I’m reading Shawn Achor’s book, Big Potential, How transforming the pursuit of success raises our achievement, happiness and well-being. I was really struck by his strategies to use praise and I think it’s valuable information for anyone with direct reports, children, co-workers, coaches or partners. Achor views praise as a prism rather than being a praise miser (one who keeps praise to themselves). He said, ““By denying the light of praise, we extinguish it. By bending the light toward others, we magnify it.” It is such a beautiful sentiment. I think it’s similar to the analogy that lighting someone else’s flame won’t diminish our own flame. Praise can be used in useful ways to transform a family, team or organization.
Here are Achor’s strategies to praise:
Stop comparison praise. Ugh! Guilty as charged! I have done this countless times with my children over their lifetime. And yet I know that as Theodore Roosevelt famously said, “Comparison is the thief of joy.” So, what makes me think that saying my daughter is the best writer or my son is the fastest on the team is really authentic praising. I never realized it but if you tell me I’m the best coach then, I have to wonder, who else has coached you or am I just the “best” coach today. Anchor exposes not using superlatives like “best, fastest, prettiest, thinnest, strongest, and smartest.” Much like stopping to say “why” in the last few years as it can be accusatory, using superlatives is a difficult habit to break. Achor says “Don’t prop people up by kicking others down.” This is a new realization for me and a new awareness I am trying to embrace.
Spotlight the right. This is catching things that are going right. Just as focusing on everything that is wrong brings the whole team down, focusing on what is right can bring the whole team up. We are walking around with a negativity bias so it’s much easier to focus on what is going wrong. I’m trying to be the person who is finding what’s going right. This ties into the Losada Ratio: The ratio represents the number of positive interactions with an individual, divided by the number of negative interactions, measured over a period of time. As an example, if you made five positive comments for every negative comment you made when talking with a team member, your ratio would be 5:1. For employees to feel engaged and happy they need at least a 3:1 ratio, for a marriage it’s 5:1. As Achor espouses, “The more you praise and celebrate your life, the more there is in life to celebrate.”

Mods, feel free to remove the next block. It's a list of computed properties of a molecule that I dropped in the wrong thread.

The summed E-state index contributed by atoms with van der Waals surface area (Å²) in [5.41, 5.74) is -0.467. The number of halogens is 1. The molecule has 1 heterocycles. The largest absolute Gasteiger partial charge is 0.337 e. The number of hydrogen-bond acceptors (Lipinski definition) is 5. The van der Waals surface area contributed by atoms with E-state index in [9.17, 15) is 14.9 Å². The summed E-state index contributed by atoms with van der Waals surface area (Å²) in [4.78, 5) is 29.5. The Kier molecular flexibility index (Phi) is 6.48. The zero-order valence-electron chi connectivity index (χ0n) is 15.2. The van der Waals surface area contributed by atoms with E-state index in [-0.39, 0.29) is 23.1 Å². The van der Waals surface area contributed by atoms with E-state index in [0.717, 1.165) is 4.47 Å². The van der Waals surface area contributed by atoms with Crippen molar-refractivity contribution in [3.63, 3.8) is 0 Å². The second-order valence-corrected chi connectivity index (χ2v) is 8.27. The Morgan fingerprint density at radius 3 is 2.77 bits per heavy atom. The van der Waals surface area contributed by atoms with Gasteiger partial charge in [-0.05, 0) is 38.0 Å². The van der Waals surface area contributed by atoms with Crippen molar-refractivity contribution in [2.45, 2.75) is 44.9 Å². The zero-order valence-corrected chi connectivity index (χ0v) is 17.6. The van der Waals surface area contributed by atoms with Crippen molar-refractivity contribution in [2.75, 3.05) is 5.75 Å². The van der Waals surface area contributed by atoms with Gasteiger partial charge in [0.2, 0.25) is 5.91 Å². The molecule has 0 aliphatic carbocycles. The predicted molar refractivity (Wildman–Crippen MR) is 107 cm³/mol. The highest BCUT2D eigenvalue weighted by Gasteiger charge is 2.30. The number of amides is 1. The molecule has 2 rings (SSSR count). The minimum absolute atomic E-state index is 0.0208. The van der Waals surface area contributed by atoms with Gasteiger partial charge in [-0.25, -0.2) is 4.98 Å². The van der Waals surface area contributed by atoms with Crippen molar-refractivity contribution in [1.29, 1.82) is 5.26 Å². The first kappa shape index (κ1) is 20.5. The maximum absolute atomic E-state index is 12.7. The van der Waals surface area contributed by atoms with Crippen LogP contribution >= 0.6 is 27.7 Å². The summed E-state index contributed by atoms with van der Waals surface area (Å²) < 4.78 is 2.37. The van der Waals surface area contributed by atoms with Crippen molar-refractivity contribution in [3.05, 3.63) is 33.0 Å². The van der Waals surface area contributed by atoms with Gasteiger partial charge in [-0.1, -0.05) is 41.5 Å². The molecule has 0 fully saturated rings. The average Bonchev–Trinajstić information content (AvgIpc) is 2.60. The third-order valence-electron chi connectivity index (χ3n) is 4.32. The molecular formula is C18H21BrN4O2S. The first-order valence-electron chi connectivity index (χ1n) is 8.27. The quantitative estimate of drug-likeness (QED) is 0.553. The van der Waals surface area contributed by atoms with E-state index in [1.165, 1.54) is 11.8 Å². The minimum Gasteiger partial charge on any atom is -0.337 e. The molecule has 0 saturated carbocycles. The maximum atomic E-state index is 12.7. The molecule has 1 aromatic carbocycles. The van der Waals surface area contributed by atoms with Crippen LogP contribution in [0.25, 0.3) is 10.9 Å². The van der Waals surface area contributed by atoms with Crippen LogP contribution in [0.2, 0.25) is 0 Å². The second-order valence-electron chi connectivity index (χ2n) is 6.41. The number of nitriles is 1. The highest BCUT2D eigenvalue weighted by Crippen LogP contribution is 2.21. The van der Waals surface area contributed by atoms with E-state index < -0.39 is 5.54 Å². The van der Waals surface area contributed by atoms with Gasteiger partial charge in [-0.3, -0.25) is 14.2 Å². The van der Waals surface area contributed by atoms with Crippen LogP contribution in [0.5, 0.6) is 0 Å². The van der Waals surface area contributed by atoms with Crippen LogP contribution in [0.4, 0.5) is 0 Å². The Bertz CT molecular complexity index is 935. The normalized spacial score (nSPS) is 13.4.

Praise the base. This is about acknowledging and sharing the love. So, if your team put in the work to get the project over the finish line and people are acknowledging your presentation, be sure to point out all the work the team did to get you there. As Achor wrote, “When we help others become better, we can actually increase the available opportunities, instead of vying for them.” Teams don’t win championships without supporting the whole team to get there. And while I write this, I think about my brain trust of friends who read this blog for me for feedback and edits, Thank you Susan, Janine, Susannah and Natalie, you are the reason this blog is still here after 12 years! Acknowledge those that got you here.
Democratize praise. Spread it around. It’s like paying forward to some degree. When the woman behind the desk at the swim center tells me to have a nice day, or I hold the door for someone at the coffee shop and they pick up the coin that fell from the man’s wallet and on and on and on. Kindness and praise is infectious; so spread it around.
Unlock the hidden 31. As Achor wrote, “31% of people are secretly positive but do not express it at work. Instead of targeting the negative people, get the hidden 31 to start expressing their positive outlook and transform your culture.” There are terrific systems like Globoforce where folks can give positive feedback or Kudos to co-workers, direct reports and CEOs’. These types of systems can help unlock the hidden 31. Figure out a way to get these folks spreading their praise and positivity.
The families, organizations and teams that figure this out can go far as is illustrated in the book’s title Big Potential. Praise is a critical piece to transforming the culture into one of mutual appreciation and growth. How do you praise?